Okay, a little personal information is necessary to write this post. I have to talk about myself so I can transition into talking about you. For those of you who don’t know, I had a major knee surgery back in June 2011. It was ACL reconstruction, which is the big kahuna. My surgeon told me that I would be able to expect the following recovery progression after the operation:
- Six weeks post-surgery- box squats above parallel
- Ten-twelve weeks post-surgery- parallel squats without a box
- Sixteen weeks post-surgery- Olympic lifts (power snatch and power clean only, start with extremely light weights and make small increases every week), gradually work to lower depth on the squats
- Gradually transition back into full snatches and cleans over time, keeping in mind that an ACL repair requires a nine-twelve month period for full recovery
This is the schedule I was told I needed to go by, and it turned out to be right on the money. At sixteen weeks post-surgery (four months), I was able to back squat 315x3 to slightly-below-parallel depth, power snatch 50 kilos (110 lbs) and power clean and jerk 65 kilos (143 lbs). I basically wanted to just test the movements and make sure everything felt stable and problem-free. Now, it’s been seven months since the surgery and I’ve just continued making small increases each week. I’m doing full snatches now, working around the 110 kilo range (242 lbs). I’m still doing power clean and jerks only, haven’t transitioned into full cleans yet, usually going around 130 kilos (286 lbs). I’ll probably start testing out full squat cleans in another month or so. Squat workouts have been around 405 lbs for sets of three reps.
Before the surgery, I was snatching 138 kilos (304 lbs) and clean and jerking 165 kilos (363 lbs), usually squatting around 500 pounds in workouts. So the lifts I’m working with now are still drastically lower than where I was. But I’m deliberately taking the recovery at a slow pace. I’m turning forty in a few months and I work around sixty hours a week at my job now, so caution and restraint are my major guidelines. I want to keep doing this for a long time and I’m willing to hold myself back if it’ll keep me healthy.
Anyway, the reason I’m discussing all of this is because the biggest thing I’ve realized throughout this whole process is how important it is to be able to sit into a perfect bottom position when snatching and cleaning. My flexibility in the bottom position was always one of my best assets as a lifter, and this surgery has obviously changed that. Now, I’m in the process of trying to work back down to that perfect bottom position as the swelling and scar tissue around my knee gradually dissipate. My workouts in recent months have reminded me of just how difficult it is to do the Olympic lifts when you can’t sit down into a deep position like the one in the photo you see here.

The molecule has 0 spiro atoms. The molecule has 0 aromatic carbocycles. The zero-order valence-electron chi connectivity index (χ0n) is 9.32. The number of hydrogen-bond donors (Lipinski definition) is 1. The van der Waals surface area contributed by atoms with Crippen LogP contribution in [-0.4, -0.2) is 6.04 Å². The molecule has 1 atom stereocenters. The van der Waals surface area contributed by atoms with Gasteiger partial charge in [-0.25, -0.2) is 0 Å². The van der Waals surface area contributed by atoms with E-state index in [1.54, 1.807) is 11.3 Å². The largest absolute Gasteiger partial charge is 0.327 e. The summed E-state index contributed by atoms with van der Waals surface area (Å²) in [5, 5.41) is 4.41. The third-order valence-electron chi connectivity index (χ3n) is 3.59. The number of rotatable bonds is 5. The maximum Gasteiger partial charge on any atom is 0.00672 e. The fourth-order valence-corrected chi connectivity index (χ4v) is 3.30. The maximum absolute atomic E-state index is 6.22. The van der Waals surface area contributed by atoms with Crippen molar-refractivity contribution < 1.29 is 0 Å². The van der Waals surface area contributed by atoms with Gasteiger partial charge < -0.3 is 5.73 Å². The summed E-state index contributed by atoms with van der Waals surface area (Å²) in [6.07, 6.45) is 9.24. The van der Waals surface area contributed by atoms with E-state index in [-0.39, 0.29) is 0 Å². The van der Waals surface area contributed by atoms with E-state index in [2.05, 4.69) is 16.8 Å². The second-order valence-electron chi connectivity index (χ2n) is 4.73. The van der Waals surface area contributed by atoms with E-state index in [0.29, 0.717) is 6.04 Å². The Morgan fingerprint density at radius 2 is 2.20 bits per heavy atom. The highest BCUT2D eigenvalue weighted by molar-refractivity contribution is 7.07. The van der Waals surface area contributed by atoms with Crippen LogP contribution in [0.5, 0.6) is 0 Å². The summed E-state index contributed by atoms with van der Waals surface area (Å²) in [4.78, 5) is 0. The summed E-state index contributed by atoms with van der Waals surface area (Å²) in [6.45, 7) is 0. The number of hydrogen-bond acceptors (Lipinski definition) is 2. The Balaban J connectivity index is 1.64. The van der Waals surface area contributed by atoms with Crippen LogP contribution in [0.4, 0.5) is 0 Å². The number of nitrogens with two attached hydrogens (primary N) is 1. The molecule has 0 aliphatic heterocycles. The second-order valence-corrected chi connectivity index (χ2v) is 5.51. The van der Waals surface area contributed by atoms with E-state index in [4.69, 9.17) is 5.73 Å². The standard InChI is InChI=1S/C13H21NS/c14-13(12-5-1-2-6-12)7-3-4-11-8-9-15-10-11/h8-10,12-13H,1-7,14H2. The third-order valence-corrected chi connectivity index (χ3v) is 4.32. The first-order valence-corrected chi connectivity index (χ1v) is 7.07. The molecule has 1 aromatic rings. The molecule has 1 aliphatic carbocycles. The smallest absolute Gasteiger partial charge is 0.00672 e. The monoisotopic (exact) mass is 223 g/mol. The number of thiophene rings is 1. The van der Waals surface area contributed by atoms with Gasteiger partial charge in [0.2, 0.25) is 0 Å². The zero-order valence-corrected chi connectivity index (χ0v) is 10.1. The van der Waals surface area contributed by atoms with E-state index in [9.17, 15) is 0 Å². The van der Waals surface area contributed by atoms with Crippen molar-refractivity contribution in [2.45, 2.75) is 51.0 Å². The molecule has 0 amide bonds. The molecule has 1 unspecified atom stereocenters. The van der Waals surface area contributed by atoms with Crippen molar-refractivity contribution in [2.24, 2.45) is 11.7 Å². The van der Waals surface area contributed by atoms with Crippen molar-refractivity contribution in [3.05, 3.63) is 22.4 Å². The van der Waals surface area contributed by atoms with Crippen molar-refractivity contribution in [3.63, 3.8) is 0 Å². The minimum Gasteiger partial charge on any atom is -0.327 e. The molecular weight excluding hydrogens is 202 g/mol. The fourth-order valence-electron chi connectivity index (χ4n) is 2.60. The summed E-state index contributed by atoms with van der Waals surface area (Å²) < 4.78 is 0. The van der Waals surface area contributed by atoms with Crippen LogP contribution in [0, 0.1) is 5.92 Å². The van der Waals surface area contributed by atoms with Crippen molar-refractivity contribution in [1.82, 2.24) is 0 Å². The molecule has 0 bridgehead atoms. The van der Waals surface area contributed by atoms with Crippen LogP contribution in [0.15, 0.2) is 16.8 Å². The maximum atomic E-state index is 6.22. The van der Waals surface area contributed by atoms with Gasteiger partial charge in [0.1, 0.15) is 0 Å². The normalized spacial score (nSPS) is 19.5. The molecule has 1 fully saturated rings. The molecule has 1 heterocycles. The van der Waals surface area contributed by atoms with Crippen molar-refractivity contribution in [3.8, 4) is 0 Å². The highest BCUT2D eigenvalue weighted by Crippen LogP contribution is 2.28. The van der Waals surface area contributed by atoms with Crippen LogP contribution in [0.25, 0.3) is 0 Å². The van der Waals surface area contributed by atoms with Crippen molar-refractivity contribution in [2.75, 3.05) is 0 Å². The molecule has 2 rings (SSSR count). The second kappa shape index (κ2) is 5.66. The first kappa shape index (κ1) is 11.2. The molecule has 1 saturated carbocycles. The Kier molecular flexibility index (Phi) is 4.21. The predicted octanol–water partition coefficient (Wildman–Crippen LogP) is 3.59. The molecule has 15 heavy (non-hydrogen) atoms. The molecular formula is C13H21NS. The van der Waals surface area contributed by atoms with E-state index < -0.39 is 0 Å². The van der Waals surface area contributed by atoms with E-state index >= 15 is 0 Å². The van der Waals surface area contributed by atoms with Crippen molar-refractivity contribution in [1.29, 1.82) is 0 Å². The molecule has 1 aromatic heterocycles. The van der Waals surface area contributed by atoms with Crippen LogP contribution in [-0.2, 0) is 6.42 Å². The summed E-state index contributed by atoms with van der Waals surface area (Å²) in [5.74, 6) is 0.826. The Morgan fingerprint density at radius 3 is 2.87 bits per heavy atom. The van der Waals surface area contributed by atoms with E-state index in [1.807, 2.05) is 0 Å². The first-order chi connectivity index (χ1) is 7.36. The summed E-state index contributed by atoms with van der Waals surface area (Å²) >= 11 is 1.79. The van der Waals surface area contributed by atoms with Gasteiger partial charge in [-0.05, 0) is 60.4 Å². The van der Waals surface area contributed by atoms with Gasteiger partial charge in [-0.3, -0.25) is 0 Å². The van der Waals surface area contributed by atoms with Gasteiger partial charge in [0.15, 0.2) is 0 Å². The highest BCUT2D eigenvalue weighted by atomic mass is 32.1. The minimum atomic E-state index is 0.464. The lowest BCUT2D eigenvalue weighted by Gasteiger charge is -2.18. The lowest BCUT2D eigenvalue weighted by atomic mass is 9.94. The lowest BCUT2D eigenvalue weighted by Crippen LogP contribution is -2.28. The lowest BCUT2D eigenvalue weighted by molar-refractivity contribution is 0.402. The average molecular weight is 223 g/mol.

Many of you have taught others how to do the Olympic lifts. When you’ve done this teaching, you probably had at least a few lifters who could sit right down to a good flexible bottom position the first time they tried it. They look comfortable in the bottom, with the knees pushed forward, the hamstrings sitting on the calves, and the torso still straight up and down. These people have a huge immediate advantage over the other types. You know who I’m talking about when I say, “the other types.” These are the poor suckers who try to sit down into the bottom position, and they wind up looking like a giraffe standing on a telephone pole in a high wind. It’s awkward, they teeter all over, their butts stick out behind them like they’re taking a crap off the side of a boat, and you silently ask yourself, “How the hell is this guy gonna do a full snatch with a bar over his head?” Yeah, good question.
It’s ten times harder to do the Olympic lifts if you have problems with your bottom position, and it should be your top priority to fix it if you need to. All the pulling power in the world won’t matter if you can’t secure the bar overhead because of flexibility restrictions. There’s nothing scientific about developing a better bottom position; it’s mainly just a matter of a really disciplined stretching program. Every aspect of your lower body needs to get more flexible, especially your ankles, calves, and groin. This is what I’m concentrating on now, for the first time in my career. I’ve never had to think about the bottom position before because it was always natural for me. Now, I have to work for it like those “other types” we mentioned above. I tried doing Greg’s Russian Baby Maker stretch, and I’m not sure if it’s working yet. Maybe I should try it with my pants on next time.
Almost all of the technique discussion I see on the internet is focused on the pulling movement. But let's never forget that the pull is only one part of the Olympic lifts. Receiving the bar in the bottom of a full snatch or clean is just as essential as effective pulling technique, and it should be given the attention it needs.